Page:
Cookies on this website
We use cookies to ensure that we give you the best experience on our website. If you click 'Continue' we will assume that you are happy to receive all cookies and you will not see this message again. Click 'Find out more' for information on how to change your cookie settings.

Drugs currently in Phase III clinical trials could be repurposed to help people with diabetes recover after a heart attack

Drugs currently undergoing development to treat anaemia could be repurposed to help prevent people with type 2 diabetes from developing heart failure, according to new research funded by the British Heart Foundation (BHF) and Diabetes UK.

In the study, published in the Journal of the American College of Cardiology, researchers found that, after a heart attack, a protein called HIF acts to help heart cells survive.

In people with diabetes, fats accumulate within the heart muscle and stop the HIF protein from becoming active. This means that a person is more likely to suffer lasting heart muscle damage, and develop heart failure after a heart attack.

Researchers in DPAG treated diabetic rats with a drug known to activate the HIF protein, and were able to encourage the heart to recover after a heart attack. Further work is needed to see whether the same process can be replicated in people.

However, these initial results suggest that several drugs known to activate HIF - and currently undergoing phase III clinical trials to treat people with anaemia - could also be given to people with diabetes immediately after a heart attack.

Nearly 3.7 million people in the UK have been diagnosed with diabetes, a condition that puts people at much higher risk of developing heart and circulator disease. In the UK there are nearly 200,000 hospital visits each year due to heart attacks. It is estimated that nearly a fifth (18.6%) of people who have a heart attack in the UK, also suffer from diabetes (1).

Associate Professor Lisa Heather, a BHF research fellow here at DPAG, who led the research, said: “After a heart attack, people with type 2 diabetes are more likely to develop heart failure more quickly, but we have not fully understood the reasons why that is the case.

“What we have shown with this research is that diabetics’ metabolism means they have higher levels of fatty acids in the heart. This prevents signals going to the heart protective protein telling it to ‘kick-in’ after a heart attack.

“But what is perhaps most exciting, is that existing drugs - currently being trialled for people with blood disorders - can reverse that effect and allow the protein to be activated after a heart attack.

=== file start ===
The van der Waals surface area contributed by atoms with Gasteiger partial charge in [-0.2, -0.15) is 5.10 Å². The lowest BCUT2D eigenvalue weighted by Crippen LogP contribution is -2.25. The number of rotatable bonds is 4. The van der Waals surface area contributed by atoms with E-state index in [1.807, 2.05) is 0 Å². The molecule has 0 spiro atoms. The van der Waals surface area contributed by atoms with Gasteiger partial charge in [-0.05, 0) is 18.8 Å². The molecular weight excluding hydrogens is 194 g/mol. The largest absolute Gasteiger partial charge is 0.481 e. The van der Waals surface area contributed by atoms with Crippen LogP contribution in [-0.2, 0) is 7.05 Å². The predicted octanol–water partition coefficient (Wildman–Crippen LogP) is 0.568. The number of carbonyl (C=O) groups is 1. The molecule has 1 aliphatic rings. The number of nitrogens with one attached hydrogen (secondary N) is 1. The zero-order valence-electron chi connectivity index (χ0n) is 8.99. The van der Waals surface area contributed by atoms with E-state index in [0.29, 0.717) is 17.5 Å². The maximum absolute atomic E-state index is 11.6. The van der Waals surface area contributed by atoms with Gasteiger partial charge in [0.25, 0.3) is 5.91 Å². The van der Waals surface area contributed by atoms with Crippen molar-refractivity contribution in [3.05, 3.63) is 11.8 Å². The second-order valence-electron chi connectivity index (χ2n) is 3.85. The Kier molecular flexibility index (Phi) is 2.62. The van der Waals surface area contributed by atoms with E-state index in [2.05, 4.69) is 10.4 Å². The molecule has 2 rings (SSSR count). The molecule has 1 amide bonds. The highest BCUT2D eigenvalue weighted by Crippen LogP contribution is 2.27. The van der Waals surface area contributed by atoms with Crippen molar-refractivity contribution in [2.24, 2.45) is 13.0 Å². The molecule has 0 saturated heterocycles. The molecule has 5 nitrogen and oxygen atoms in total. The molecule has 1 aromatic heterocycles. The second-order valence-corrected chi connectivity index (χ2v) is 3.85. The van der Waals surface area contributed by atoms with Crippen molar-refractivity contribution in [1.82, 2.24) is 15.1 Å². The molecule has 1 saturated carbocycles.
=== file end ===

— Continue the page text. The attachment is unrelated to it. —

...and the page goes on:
“This opens the possibility that, in the near future, we could also use these drugs to help treat diabetic heart attack patients.”

Professor Jeremy Pearson, Associate Medical Director at the British Heart Foundation, which part-funded the research, said: “This research in rats has not only identified the mechanism that could explain why people with type 2 diabetes to have poorer outcomes after a heart attack, but also a practical way this might be prevented.

“Further studies will be needed to confirm if we see the same benefits in humans. But if we can reactivate the body’s own defence system we may be able to reduce the damage caused by a heart attack and improve people’s quality of life.”

IMG_6743.jpg

The team behind the research

The article has also been covered in the Guardian and the Express.

Similar stories

REF 2021 results

DPAG researchers showcased at premier European Society of Cardiology meeting

DPAG scientists across four research groups were highlighted at the major annual European Society of Cardiology basic science conference (FCVB 2022). Congratulations are in order for Dr KC Park on receiving the Young Investigator Award and to Dr Elisabetta Gamen on winning the Moderated Poster Prize.

Oxford Parkinson’s Disease Centre awarded £3.8 million to reveal the role of calcium in Parkinson’s

A collaborative research team led by the Oxford Parkinson’s Disease Centre (OPDC) has been awarded a £3.8 million Wellcome Trust Collaborative Award to study the function of calcium in dopamine neurons, and how this is plays a role in Parkinson’s. Their research will help explain how and why dopamine neurons are vulnerable in the disease and look at how they may be preserved.

The effect of nuclear pH on cardiac gene expression

Research led by Dr Alzbeta Hulikova and Professor Pawel Swietach has, for the first time, described the potential regulation of nuclear acid-base chemistry in neonatal and adult cardiomyocytes, and explained its relevance in the context of heart physiology and pathology.

A role of sleep in tinnitus identified for the first time

Phantom percepts, such as subjective tinnitus, are driven by fundamental changes in spontaneous brain activity. Sleep is a natural example of major shifts in spontaneous brain activity and perceptual state, suggesting an interaction between sleep and tinnitus that has so far been little considered. In a new collaborative review article from DPAG’s auditory and sleep neuroscientists, tinnitus and sleep research is brought together for the first time, and, in conclusion, they propose a fundamental relationship between natural brain dynamics and the expression and pathogenesis of tinnitus.